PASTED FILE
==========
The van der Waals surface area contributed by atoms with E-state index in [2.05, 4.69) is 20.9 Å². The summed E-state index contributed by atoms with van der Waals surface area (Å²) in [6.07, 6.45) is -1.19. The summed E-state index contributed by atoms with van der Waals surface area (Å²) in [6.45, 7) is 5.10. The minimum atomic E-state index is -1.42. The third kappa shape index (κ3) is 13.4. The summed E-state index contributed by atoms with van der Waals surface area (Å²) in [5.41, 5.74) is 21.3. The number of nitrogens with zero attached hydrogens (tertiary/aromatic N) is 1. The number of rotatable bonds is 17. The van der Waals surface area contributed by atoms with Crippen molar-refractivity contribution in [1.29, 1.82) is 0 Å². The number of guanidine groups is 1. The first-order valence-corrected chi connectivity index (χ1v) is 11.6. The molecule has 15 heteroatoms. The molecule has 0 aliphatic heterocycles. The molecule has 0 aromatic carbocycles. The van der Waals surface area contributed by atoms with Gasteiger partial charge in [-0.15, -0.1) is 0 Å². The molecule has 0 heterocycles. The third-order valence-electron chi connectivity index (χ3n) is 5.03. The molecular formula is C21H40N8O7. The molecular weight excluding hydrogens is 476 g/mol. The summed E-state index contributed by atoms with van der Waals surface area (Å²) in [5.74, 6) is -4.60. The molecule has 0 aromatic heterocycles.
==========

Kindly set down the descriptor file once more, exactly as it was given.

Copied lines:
The van der Waals surface area contributed by atoms with E-state index in [2.05, 4.69) is 20.9 Å². The summed E-state index contributed by atoms with van der Waals surface area (Å²) in [6.07, 6.45) is -1.19. The summed E-state index contributed by atoms with van der Waals surface area (Å²) in [6.45, 7) is 5.10. The minimum atomic E-state index is -1.42. The third kappa shape index (κ3) is 13.4. The summed E-state index contributed by atoms with van der Waals surface area (Å²) in [5.41, 5.74) is 21.3. The number of nitrogens with zero attached hydrogens (tertiary/aromatic N) is 1. The number of rotatable bonds is 17. The van der Waals surface area contributed by atoms with Crippen molar-refractivity contribution in [1.29, 1.82) is 0 Å². The number of guanidine groups is 1. The first-order valence-corrected chi connectivity index (χ1v) is 11.6. The molecule has 15 heteroatoms. The molecule has 0 aliphatic heterocycles. The molecule has 0 aromatic carbocycles. The van der Waals surface area contributed by atoms with Gasteiger partial charge in [-0.15, -0.1) is 0 Å². The molecule has 0 heterocycles. The third-order valence-electron chi connectivity index (χ3n) is 5.03. The molecular formula is C21H40N8O7. The molecular weight excluding hydrogens is 476 g/mol. The summed E-state index contributed by atoms with van der Waals surface area (Å²) in [5.74, 6) is -4.60. The molecule has 0 aromatic heterocycles.